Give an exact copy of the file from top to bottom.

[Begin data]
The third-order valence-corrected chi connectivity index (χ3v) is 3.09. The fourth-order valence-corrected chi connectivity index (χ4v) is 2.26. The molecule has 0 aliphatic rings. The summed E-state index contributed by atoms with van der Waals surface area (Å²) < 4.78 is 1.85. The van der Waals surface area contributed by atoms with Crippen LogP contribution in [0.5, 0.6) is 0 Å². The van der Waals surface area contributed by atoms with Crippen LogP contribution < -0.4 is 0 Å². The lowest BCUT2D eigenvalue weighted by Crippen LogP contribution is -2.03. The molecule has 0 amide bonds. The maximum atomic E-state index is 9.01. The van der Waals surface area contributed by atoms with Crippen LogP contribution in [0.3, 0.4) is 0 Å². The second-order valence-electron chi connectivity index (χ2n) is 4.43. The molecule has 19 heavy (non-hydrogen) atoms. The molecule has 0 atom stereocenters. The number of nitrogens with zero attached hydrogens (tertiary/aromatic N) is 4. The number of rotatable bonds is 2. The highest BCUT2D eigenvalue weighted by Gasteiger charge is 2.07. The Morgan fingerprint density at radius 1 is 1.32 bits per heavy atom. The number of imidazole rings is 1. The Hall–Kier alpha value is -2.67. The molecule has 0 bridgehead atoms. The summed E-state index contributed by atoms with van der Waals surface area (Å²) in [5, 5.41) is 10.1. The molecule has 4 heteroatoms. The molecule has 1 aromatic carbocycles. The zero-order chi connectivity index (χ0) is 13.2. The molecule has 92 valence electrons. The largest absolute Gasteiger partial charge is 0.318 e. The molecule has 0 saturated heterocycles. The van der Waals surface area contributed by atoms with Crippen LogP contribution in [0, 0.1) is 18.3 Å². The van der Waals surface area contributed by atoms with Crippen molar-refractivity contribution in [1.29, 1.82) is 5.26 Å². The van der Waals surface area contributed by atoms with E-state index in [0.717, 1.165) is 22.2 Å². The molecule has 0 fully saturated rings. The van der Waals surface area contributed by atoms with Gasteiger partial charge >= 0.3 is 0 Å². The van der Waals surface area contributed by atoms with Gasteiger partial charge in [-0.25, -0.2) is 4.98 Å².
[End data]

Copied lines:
The third-order valence-corrected chi connectivity index (χ3v) is 3.09. The fourth-order valence-corrected chi connectivity index (χ4v) is 2.26. The molecule has 0 aliphatic rings. The summed E-state index contributed by atoms with van der Waals surface area (Å²) < 4.78 is 1.85. The van der Waals surface area contributed by atoms with Crippen LogP contribution in [0.5, 0.6) is 0 Å². The van der Waals surface area contributed by atoms with Crippen LogP contribution < -0.4 is 0 Å². The lowest BCUT2D eigenvalue weighted by Crippen LogP contribution is -2.03. The molecule has 0 amide bonds. The maximum atomic E-state index is 9.01. The van der Waals surface area contributed by atoms with Crippen LogP contribution in [0.3, 0.4) is 0 Å². The second-order valence-electron chi connectivity index (χ2n) is 4.43. The molecule has 19 heavy (non-hydrogen) atoms. The molecule has 0 atom stereocenters. The number of nitrogens with zero attached hydrogens (tertiary/aromatic N) is 4. The number of rotatable bonds is 2. The highest BCUT2D eigenvalue weighted by Gasteiger charge is 2.07. The Morgan fingerprint density at radius 1 is 1.32 bits per heavy atom. The number of imidazole rings is 1. The Hall–Kier alpha value is -2.67. The molecule has 0 bridgehead atoms. The summed E-state index contributed by atoms with van der Waals surface area (Å²) in [5, 5.41) is 10.1. The molecule has 4 heteroatoms. The molecule has 1 aromatic carbocycles. The zero-order chi connectivity index (χ0) is 13.2. The molecule has 92 valence electrons. The largest absolute Gasteiger partial charge is 0.318 e. The molecule has 0 saturated heterocycles. The van der Waals surface area contributed by atoms with Crippen LogP contribution in [0, 0.1) is 18.3 Å². The van der Waals surface area contributed by atoms with Crippen molar-refractivity contribution in [1.29, 1.82) is 5.26 Å². The van der Waals surface area contributed by atoms with E-state index in [0.717, 1.165) is 22.2 Å². The molecule has 0 fully saturated rings. The van der Waals surface area contributed by atoms with Gasteiger partial charge >= 0.3 is 0 Å². The van der Waals surface area contributed by atoms with Gasteiger partial charge in [-0.25, -0.2) is 4.98 Å².